As we wait for our own ascension into Heaven, Paul connects the suffering we go through in this life with the glory that awaits us in heaven just as Jesus’ suffering led to his glory.
God does not create the suffering but neither does God remove the suffering.
Instead God uses the suffering in our lives to bring us closer to himself.
It’s a strange understanding but if you’ve ever had someone you’ve loved go through suffering you know that mysteriously it draws you closer to them – it even intensifies your love for them.
Paul discovered that through his own suffering that God reveals a special deep love when we go through times of suffering.
And it was through this discovery where Paul discovered God’s grace when he said:
I was given a thorn in my flesh, a messenger of Satan, to torment me. Three times I pleaded with the Lord to take it away from me. But he said to me, “My grace is sufficient for you, for my power is made perfect in weakness.” Therefore I will boast all the more gladly about my weaknesses, so that Christ’s power may rest on me. That is why, for Christ’s sake, I delight in weaknesses, in insults, in hardships, in persecutions, in difficulties. For when I am weak, then I am strong.
Paul discovered a very special revelation by God whose weakness is greater than human power – whose foolishness is greater than human wisdom – whose love is shown through suffering.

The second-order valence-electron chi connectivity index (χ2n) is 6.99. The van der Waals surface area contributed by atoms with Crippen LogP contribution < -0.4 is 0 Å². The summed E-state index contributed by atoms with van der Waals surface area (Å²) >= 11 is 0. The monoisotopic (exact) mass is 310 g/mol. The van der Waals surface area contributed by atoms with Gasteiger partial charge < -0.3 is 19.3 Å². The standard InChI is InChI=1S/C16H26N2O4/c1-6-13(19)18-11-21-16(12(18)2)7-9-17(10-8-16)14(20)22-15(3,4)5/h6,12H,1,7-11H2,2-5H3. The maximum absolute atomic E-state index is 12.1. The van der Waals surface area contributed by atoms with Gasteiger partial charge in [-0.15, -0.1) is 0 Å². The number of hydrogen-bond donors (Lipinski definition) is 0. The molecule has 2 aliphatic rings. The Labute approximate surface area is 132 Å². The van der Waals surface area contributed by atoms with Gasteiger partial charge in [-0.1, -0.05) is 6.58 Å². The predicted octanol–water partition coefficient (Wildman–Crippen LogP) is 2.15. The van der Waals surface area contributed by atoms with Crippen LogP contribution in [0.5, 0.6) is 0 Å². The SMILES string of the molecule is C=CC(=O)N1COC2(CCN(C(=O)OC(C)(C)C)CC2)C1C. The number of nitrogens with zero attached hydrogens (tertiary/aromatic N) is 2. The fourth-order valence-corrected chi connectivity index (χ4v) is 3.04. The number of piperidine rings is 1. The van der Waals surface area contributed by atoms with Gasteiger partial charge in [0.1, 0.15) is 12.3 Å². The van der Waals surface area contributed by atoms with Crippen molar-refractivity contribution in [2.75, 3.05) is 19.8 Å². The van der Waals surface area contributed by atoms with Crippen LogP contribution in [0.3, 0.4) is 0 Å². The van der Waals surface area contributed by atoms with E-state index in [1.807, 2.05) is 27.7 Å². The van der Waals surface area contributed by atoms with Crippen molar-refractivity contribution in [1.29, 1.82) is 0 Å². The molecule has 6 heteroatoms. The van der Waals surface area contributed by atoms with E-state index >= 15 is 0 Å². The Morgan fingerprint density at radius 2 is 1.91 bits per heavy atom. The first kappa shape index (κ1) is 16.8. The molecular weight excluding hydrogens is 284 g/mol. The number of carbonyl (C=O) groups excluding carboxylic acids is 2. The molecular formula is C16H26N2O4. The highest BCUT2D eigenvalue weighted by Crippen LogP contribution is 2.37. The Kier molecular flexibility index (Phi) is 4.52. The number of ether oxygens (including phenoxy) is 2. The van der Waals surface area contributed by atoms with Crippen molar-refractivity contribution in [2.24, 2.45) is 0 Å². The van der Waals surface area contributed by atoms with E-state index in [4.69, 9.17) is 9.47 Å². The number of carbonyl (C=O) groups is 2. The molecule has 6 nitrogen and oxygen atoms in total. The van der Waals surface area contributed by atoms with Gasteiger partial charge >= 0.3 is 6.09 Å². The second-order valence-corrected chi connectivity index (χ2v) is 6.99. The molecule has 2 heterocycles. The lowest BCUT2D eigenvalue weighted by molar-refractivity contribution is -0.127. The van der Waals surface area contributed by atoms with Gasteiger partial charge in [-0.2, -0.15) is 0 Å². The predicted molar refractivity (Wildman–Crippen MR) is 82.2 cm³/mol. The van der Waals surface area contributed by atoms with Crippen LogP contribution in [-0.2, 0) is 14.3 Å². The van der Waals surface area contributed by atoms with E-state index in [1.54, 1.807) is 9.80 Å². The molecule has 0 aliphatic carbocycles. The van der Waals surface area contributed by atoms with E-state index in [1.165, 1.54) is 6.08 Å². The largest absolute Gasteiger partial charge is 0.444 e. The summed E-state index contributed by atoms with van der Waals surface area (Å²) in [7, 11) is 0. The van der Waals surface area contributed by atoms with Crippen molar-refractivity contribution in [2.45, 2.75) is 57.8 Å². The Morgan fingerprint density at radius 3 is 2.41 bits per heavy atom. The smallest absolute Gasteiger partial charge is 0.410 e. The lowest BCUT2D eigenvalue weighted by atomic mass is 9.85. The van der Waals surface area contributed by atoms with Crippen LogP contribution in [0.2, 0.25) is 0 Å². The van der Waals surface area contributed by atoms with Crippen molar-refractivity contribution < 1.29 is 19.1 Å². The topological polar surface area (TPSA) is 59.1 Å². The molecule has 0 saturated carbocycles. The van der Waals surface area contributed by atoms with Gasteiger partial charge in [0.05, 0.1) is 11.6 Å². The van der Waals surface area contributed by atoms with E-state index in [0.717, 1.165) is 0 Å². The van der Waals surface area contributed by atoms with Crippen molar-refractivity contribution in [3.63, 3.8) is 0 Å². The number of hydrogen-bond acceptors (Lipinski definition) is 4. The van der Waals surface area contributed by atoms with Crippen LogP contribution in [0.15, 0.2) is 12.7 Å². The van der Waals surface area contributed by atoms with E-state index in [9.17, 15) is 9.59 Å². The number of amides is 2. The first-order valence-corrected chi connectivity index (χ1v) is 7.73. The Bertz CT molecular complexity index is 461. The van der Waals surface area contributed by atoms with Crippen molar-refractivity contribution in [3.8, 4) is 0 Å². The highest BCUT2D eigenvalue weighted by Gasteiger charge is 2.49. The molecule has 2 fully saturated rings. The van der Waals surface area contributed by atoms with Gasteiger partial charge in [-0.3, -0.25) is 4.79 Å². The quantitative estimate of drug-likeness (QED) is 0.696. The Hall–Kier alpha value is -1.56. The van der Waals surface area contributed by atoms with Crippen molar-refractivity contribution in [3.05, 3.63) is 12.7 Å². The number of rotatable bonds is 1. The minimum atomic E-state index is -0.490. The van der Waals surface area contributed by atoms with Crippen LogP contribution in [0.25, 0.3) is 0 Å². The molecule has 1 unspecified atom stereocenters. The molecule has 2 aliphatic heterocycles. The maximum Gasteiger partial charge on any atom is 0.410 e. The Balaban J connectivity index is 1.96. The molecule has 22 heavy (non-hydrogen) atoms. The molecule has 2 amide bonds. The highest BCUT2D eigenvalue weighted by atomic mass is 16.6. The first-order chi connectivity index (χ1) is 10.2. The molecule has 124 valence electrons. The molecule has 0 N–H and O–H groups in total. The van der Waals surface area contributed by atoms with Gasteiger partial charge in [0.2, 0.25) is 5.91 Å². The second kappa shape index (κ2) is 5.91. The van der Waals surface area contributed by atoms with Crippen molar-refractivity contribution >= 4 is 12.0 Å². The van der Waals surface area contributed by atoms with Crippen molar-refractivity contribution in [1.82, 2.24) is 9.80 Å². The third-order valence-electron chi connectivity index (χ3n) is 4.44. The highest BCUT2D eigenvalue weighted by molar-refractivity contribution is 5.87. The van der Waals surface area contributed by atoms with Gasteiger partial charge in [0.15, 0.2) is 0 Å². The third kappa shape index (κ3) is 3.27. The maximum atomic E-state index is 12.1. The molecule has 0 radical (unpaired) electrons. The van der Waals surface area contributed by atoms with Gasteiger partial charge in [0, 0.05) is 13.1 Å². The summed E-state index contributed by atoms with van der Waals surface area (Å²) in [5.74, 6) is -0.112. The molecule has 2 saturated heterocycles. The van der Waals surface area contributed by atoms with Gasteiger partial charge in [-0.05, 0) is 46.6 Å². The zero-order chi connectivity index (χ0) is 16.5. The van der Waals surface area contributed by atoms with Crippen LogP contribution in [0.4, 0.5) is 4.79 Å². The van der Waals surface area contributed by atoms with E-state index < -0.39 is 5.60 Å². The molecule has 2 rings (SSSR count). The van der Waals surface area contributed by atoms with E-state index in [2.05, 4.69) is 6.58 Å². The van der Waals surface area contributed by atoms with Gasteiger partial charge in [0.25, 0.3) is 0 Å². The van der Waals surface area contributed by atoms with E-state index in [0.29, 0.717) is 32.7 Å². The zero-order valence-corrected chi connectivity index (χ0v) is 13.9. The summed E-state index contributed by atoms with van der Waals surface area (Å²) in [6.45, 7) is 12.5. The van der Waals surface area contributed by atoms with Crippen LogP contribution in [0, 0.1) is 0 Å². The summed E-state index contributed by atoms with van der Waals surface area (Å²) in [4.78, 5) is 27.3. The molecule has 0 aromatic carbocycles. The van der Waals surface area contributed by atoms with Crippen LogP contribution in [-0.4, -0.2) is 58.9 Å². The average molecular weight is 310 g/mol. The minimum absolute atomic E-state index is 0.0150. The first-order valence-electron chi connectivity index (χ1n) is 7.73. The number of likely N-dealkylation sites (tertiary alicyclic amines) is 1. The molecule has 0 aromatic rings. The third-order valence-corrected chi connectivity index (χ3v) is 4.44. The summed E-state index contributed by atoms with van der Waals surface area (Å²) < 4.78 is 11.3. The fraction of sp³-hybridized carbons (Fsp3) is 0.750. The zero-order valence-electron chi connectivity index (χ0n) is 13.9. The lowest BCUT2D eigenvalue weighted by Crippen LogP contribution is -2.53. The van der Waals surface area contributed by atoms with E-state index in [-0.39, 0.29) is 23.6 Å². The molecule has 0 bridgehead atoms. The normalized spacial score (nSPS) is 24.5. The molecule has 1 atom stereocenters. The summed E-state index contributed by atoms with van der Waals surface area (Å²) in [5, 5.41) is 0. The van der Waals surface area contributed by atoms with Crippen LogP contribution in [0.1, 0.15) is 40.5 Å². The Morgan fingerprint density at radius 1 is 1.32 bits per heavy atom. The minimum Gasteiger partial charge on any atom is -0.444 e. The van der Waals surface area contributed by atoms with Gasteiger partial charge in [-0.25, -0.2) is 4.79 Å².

Trinity Sunday is all about how God has revealed himself to the world.
He revealed himself as Father, Son and Holy Spirit.
But he has also revealed himself in the mystery of suffering.
Suffering is not nice – but sadly it is part of our existence while on this earth.
But Paul assures us that it is only for this life and that our present sufferings are not worth comparing with the glory that will be revealed in us.
Suffering is not a sign of God’s displeasure but a sign of our broken relationship in this life through sin.
Suffering is not a punishment from God but a consequence of Good and Evil existing in this lifetime.
Suffering points us away from the world for answers and to God who promises us a future without suffering.
And as the suffering points us to God it helps us to persevere – to continue to live despite our suffering and enable us to witness our faith.
And as we persevere we grow in our faith and produce a character in us that examples to others that suffering is not the end of the world and neither does it mean we cannot enjoy a quality of life.
And it’s by that perseverance and character that enables us to keep putting our hope in God – who is not punishing us or abandoning us but loving us in a deeper more intimate way.
As you journey through this life there will be times of suffering- personal, emotional, spiritual.
But we know that this life is only a journey and that we have our Lord Jesus who has also suffered and empathises with our suffering so we can persevere – so our Christian character can witness to others going through times of suffering and thereby give them hope also by assuring them of God’s love.
And we too, through our sufferings are able to persevere by our assurance of our home in heaven knowing that our present sufferings are not worth comparing to the glory that is awaiting us.
A glory that Paul saw when we was given just a glimpse of what is waiting which no human words could describe.
So may the Holy Spirit keep you strong in your faith to persevere in hope until we reach our heavenly glory and may you always be prepared to give an answer to all who ask you about the hope you have.